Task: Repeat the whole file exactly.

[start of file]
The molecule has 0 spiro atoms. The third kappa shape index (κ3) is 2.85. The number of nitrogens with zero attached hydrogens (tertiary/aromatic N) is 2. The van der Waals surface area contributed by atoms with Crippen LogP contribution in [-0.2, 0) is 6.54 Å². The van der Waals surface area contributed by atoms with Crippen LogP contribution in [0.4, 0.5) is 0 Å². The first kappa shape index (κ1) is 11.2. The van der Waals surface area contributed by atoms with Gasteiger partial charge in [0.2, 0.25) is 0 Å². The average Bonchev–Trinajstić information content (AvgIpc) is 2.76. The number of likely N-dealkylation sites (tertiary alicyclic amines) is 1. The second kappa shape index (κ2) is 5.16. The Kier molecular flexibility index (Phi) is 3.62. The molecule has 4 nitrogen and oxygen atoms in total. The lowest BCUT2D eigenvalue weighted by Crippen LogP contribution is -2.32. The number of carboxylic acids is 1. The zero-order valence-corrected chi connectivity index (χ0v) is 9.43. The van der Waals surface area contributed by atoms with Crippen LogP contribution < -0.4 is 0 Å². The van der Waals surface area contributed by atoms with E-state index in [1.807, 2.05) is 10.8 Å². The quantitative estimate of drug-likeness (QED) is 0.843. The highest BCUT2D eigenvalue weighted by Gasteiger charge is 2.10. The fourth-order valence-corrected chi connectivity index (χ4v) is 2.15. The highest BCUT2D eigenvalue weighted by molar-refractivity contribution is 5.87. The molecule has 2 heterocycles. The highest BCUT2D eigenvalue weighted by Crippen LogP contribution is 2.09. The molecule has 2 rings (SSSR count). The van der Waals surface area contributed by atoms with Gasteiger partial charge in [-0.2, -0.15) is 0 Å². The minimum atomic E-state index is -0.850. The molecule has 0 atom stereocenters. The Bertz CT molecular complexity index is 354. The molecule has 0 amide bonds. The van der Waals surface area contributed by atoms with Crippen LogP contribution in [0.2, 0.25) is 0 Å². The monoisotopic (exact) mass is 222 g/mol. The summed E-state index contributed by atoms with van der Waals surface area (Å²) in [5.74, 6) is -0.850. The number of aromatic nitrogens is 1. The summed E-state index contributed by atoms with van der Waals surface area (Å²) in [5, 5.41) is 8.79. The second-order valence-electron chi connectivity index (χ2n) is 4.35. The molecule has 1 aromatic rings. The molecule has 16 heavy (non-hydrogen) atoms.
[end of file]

The molecule has 0 spiro atoms. The third kappa shape index (κ3) is 2.85. The number of nitrogens with zero attached hydrogens (tertiary/aromatic N) is 2. The van der Waals surface area contributed by atoms with Crippen LogP contribution in [-0.2, 0) is 6.54 Å². The van der Waals surface area contributed by atoms with Crippen LogP contribution in [0.4, 0.5) is 0 Å². The first kappa shape index (κ1) is 11.2. The van der Waals surface area contributed by atoms with Gasteiger partial charge in [0.2, 0.25) is 0 Å². The average Bonchev–Trinajstić information content (AvgIpc) is 2.76. The number of likely N-dealkylation sites (tertiary alicyclic amines) is 1. The second kappa shape index (κ2) is 5.16. The Kier molecular flexibility index (Phi) is 3.62. The molecule has 4 nitrogen and oxygen atoms in total. The lowest BCUT2D eigenvalue weighted by Crippen LogP contribution is -2.32. The number of carboxylic acids is 1. The zero-order valence-corrected chi connectivity index (χ0v) is 9.43. The van der Waals surface area contributed by atoms with Crippen LogP contribution < -0.4 is 0 Å². The van der Waals surface area contributed by atoms with E-state index in [1.807, 2.05) is 10.8 Å². The quantitative estimate of drug-likeness (QED) is 0.843. The highest BCUT2D eigenvalue weighted by Gasteiger charge is 2.10. The fourth-order valence-corrected chi connectivity index (χ4v) is 2.15. The highest BCUT2D eigenvalue weighted by molar-refractivity contribution is 5.87. The molecule has 2 heterocycles. The highest BCUT2D eigenvalue weighted by Crippen LogP contribution is 2.09. The molecule has 2 rings (SSSR count). The van der Waals surface area contributed by atoms with Gasteiger partial charge in [-0.2, -0.15) is 0 Å². The minimum atomic E-state index is -0.850. The molecule has 0 atom stereocenters. The Bertz CT molecular complexity index is 354. The molecule has 0 amide bonds. The van der Waals surface area contributed by atoms with Crippen LogP contribution in [0.2, 0.25) is 0 Å². The monoisotopic (exact) mass is 222 g/mol. The summed E-state index contributed by atoms with van der Waals surface area (Å²) in [5.74, 6) is -0.850. The number of aromatic nitrogens is 1. The summed E-state index contributed by atoms with van der Waals surface area (Å²) in [5, 5.41) is 8.79. The second-order valence-electron chi connectivity index (χ2n) is 4.35. The molecule has 1 aromatic rings. The molecule has 16 heavy (non-hydrogen) atoms.